Trump speaks during a meeting with former Secretary of State Henry Kissinger in the Oval Office in October. Photo: Evan Vucci / AP

Chris Murphy, who sits on the Senate Foreign Relations Committee, tweeted Monday he and "many" others have been hearing more "serious war talk in and near the White House" related to North Korea.

His takeaway: It's time for Congress to "take Trump seriously as he keeps hinting, over and over, that he wants to go to war with North Korea" and get a new AUMF passed.

Murphy's plan: A new AUMF to send a message to Trump that he doesn't have a blank check from Congress to declare war on North Korea or launch a first strike without Congressional authorization. He told Vox's Ezra Klein one subtle way to do that would be to "authorize action against ISIS and the Syrian regime as a way of making the president see clearly that action against North Korea shouldn't be taken without authorization."

The Senate recently dashed Rand Paul's hopes to repeal the war authorizations for the Afghanistan and Iraq wars, but some influential lawmakers share his opinion that a vote on an AUMF is a long time coming, including Tim Kaine and Jeff Flake. The vote tallied out at 61-36.

One concern is that it's a paradigm shift — "it is usually the military trying to convince the president to view a problem through a kinetic lens," but the dynamic Trump has set up appears to be the reverse of that, and sets up the need to walk Trump away from a nuclear cliff's edge, and not the other way around. Another concern is about Congress — Murphy said there's an "atrophy of the muscles of Congress" in its failure to act on authorizing use of military force for years.

Go deeper

Trump pushes to expand ban against anti-racism training to federal contractors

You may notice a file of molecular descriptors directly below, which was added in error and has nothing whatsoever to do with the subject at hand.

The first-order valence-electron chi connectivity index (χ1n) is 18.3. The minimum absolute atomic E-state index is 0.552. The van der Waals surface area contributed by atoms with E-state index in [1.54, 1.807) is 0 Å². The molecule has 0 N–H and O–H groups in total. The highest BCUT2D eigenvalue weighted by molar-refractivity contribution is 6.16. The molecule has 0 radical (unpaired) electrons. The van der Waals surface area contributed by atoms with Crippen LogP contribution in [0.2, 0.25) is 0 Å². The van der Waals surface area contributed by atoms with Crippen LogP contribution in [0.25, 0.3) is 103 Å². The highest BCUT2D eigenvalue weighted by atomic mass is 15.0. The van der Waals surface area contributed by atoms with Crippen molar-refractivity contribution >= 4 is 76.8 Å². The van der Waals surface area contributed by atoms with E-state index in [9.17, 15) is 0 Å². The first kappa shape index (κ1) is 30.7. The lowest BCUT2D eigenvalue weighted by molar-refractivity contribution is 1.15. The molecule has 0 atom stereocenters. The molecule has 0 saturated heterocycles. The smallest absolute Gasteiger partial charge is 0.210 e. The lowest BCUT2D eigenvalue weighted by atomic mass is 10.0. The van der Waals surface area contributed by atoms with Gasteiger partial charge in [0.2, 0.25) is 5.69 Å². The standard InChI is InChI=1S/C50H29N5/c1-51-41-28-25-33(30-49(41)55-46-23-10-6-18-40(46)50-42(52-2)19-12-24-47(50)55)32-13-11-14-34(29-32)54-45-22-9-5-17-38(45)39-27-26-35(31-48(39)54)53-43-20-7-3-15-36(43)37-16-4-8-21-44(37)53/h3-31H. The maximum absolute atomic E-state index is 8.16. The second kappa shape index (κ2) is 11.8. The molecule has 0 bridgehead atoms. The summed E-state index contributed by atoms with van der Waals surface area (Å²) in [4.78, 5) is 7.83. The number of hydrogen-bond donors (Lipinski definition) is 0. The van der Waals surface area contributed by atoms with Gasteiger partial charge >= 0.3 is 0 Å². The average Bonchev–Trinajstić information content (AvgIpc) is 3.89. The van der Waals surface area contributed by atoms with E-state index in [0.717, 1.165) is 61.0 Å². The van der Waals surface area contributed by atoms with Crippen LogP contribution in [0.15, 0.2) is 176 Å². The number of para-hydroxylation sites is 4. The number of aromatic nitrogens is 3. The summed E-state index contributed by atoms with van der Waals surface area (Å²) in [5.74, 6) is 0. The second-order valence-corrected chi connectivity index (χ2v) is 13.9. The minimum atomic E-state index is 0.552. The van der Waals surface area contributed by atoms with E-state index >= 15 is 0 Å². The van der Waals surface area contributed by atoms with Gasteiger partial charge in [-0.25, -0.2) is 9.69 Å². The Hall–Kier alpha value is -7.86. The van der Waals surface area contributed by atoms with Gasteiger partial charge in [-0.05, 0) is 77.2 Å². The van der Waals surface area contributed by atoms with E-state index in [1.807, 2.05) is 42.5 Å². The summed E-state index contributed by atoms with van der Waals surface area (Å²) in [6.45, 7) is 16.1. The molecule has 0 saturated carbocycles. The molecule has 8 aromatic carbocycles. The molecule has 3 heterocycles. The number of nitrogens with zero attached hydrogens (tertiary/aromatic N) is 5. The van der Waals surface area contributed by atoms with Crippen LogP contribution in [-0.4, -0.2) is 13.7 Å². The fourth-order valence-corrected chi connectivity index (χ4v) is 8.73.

Trump speaking at Moon Township, Penns., on Sept. 22. Photo: Mandel Ngan/AFP via Getty Images

President Trump announced late Tuesday that the White House attempt to halt federal agencies' anti-racism training would be expanded to block federal contractors from "promoting radical ideologies that divide Americans by race or sex."

Why it matters: The executive order appears to give the government the ability to cancel contracts if anti-racist or diversity trainings focused on sexual identity or gender are organized. The memo applies to executive departments and agencies, the U.S. military, federal contractors and federal grant recipients.

Updated 2 hours ago - Politics & Policy

Coronavirus dashboard

Illustration: Sarah Grillo/Axios

  1. Global: Total confirmed cases as of 9:30 p.m. ET: 31,467,508 — Total deaths: 967,881— Total recoveries: 21,583,915Map.
  2. U.S.: Total confirmed cases as of 9:30 p.m. ET: 6,890,662 — Total deaths: 200,710 — Total recoveries: 2,646,959 — Total tests: 96,612,436Map.
  3. Health: The U.S. reaches 200,000 coronavirus deaths — The CDC's crumbling reputation — America turns against coronavirus vaccine.
  4. Politics: Elected officials are failing us on much-needed stimulus.
  5. Business: Two-thirds of business leaders think pandemic will lead to permanent changes — Fed chair warns economy will feel the weight of expired stimulus.
  6. Sports: NFL fines maskless coaches.
Dan Primack, author of Pro Rata
3 hours ago - Economy & Business

GoodRx prices IPO at $33 per share, valued at $12.7 billion

Illustration: Sarah Grillo/Axios

GoodRx, a price comparison app for prescription drugs at local pharmacies, on Tuesday night raised $1.14 billion in its IPO, Axios has learned.

By the numbers: GoodRx priced its shares at $33 a piece, above its $24-$28 per share offering range, which will give it an initial market cap of around $12.7 billion.

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